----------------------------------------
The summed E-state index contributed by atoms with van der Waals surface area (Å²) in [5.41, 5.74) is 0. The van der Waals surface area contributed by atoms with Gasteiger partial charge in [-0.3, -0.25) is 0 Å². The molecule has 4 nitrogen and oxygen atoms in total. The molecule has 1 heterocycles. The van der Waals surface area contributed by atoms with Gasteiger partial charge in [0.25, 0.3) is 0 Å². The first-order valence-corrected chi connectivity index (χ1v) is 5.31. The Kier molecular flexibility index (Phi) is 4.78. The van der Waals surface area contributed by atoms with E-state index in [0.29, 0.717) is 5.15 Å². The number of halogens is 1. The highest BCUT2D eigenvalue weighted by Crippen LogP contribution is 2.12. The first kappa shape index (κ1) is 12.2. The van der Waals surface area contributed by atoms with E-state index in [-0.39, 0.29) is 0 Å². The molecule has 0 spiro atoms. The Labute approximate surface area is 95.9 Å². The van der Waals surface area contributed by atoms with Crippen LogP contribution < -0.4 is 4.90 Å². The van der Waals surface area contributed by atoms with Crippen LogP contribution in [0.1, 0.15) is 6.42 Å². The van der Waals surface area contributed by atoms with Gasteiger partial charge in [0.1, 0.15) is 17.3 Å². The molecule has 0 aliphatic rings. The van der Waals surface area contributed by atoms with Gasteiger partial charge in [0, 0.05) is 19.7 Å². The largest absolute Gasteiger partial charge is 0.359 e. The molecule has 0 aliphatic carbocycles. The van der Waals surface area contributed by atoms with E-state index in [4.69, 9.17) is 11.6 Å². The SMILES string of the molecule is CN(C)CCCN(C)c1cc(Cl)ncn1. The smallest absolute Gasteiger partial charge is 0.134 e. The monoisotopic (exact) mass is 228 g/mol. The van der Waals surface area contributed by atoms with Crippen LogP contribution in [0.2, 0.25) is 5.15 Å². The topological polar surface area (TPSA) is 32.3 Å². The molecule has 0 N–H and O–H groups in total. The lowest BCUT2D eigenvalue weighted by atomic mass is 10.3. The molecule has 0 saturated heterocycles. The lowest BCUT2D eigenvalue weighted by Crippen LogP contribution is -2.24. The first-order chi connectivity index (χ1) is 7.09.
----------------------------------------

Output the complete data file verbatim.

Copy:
The summed E-state index contributed by atoms with van der Waals surface area (Å²) in [5.41, 5.74) is 0. The van der Waals surface area contributed by atoms with Gasteiger partial charge in [-0.3, -0.25) is 0 Å². The molecule has 4 nitrogen and oxygen atoms in total. The molecule has 1 heterocycles. The van der Waals surface area contributed by atoms with Gasteiger partial charge in [0.25, 0.3) is 0 Å². The first-order valence-corrected chi connectivity index (χ1v) is 5.31. The Kier molecular flexibility index (Phi) is 4.78. The van der Waals surface area contributed by atoms with E-state index in [0.29, 0.717) is 5.15 Å². The number of halogens is 1. The highest BCUT2D eigenvalue weighted by Crippen LogP contribution is 2.12. The first kappa shape index (κ1) is 12.2. The van der Waals surface area contributed by atoms with E-state index in [-0.39, 0.29) is 0 Å². The molecule has 0 spiro atoms. The Labute approximate surface area is 95.9 Å². The van der Waals surface area contributed by atoms with Crippen LogP contribution < -0.4 is 4.90 Å². The van der Waals surface area contributed by atoms with Crippen LogP contribution in [0.1, 0.15) is 6.42 Å². The van der Waals surface area contributed by atoms with Gasteiger partial charge in [0.1, 0.15) is 17.3 Å². The molecule has 0 aliphatic rings. The van der Waals surface area contributed by atoms with Gasteiger partial charge in [0, 0.05) is 19.7 Å². The largest absolute Gasteiger partial charge is 0.359 e. The molecule has 0 aliphatic carbocycles. The van der Waals surface area contributed by atoms with E-state index in [4.69, 9.17) is 11.6 Å². The SMILES string of the molecule is CN(C)CCCN(C)c1cc(Cl)ncn1. The smallest absolute Gasteiger partial charge is 0.134 e. The monoisotopic (exact) mass is 228 g/mol. The van der Waals surface area contributed by atoms with Crippen LogP contribution in [0.2, 0.25) is 5.15 Å². The topological polar surface area (TPSA) is 32.3 Å². The molecule has 0 N–H and O–H groups in total. The lowest BCUT2D eigenvalue weighted by atomic mass is 10.3. The molecule has 0 saturated heterocycles. The lowest BCUT2D eigenvalue weighted by Crippen LogP contribution is -2.24. The first-order chi connectivity index (χ1) is 7.09.